Australia and New Zealand could play a day/night Test as early as next year following meetings between Cricket Australia (CA) and New Zealand Cricket (NZC) in Melbourne.
The International Cricket Council (ICC) has given its support to day/night Tests being played between members that support the initiative.
CA and NZC chief executives James Sutherland and David White met during the ICC Annual Conference last week to discuss the idea.
New Zealand will tour Australia in 2015, where it is proposed that a day/night Test will take place for the first time.
"We are serious about pushing ahead with the concept of day-night Test cricket,” Sutherland said.
"We feel it will only strengthen the position and possibilities for Test cricket in many parts of the world.
"There are many Test matches played during non-holiday periods when adults are at work and kids are at school.
"That’s not an ideal way to promote the highest form of the game. In fact there isn’t a major team sport in the world that schedules the majority of its premium content during the working week.
"We’re not talking about playing the Boxing Day or New Year’s Test at night. The summer holiday period in Australia really lends itself to Test cricket, but at other times of the year it can be difficult for fans to attend or watch Test matches, be it here or in other parts of the world.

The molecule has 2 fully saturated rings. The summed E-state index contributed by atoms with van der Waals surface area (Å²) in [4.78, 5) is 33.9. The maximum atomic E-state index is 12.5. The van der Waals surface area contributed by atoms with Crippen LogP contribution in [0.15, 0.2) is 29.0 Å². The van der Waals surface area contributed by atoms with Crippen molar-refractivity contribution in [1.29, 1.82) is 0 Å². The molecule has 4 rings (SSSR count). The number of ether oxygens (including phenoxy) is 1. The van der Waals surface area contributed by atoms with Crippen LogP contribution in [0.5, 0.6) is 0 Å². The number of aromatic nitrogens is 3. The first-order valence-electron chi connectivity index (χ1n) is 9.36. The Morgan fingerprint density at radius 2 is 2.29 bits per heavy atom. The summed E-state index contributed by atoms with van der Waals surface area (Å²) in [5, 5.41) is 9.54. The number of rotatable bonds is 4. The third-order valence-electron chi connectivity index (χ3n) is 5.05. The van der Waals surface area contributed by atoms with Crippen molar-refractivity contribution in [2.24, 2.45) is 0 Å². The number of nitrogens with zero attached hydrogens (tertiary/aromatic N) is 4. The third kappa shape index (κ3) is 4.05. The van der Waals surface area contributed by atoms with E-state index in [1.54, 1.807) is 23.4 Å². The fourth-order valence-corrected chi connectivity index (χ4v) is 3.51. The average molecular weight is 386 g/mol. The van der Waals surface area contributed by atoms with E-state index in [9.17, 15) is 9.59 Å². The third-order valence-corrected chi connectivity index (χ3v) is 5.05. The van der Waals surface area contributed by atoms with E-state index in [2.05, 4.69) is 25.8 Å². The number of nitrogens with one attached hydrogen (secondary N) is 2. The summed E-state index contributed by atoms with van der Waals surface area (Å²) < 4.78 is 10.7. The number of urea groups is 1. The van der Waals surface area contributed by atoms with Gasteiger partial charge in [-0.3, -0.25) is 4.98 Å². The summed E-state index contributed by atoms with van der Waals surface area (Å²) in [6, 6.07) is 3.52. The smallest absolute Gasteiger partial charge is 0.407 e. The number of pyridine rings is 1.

"That’s really at the heart of the issue. The challenge is to try to make Test cricket more accessible for fans."
White added that NZC would be doing all they can to move the idea forward, including research into the balls that will be used.
"Australia continue to assess conditions to ensure they are appropriate to stage Test cricket at night, and we fully support that duty of care," he said.
"Ensuring the ball behaves as closely as possible to the red ball is vital for the success of this initiative.
"We’re scheduling a trial fixture in the upcoming season so we can examine more closely issues such as dew, and its affect on the condition of the ball."
Results of experiments around the world with different coloured balls have so far been mixed, but the MCC plays the champion county each year in the United Arab Emirates as a day/night fixture.
"The discussions on day-night Tests started in 2008 and I’m pleased that after the ICC Board gave its thumbs-up during the 2012 annual conference and following extensive trials and debates, we are now at stage when two of our Members are contemplating playing the first-ever day-night Test," ICC chief executive David Richardson added.
"The MCC and some of our Members, including Cricket Australia, have trialled pink balls in different conditions and the feedback indicates that significant improvements have been made to the quality of the ball."
© Cricket World 2014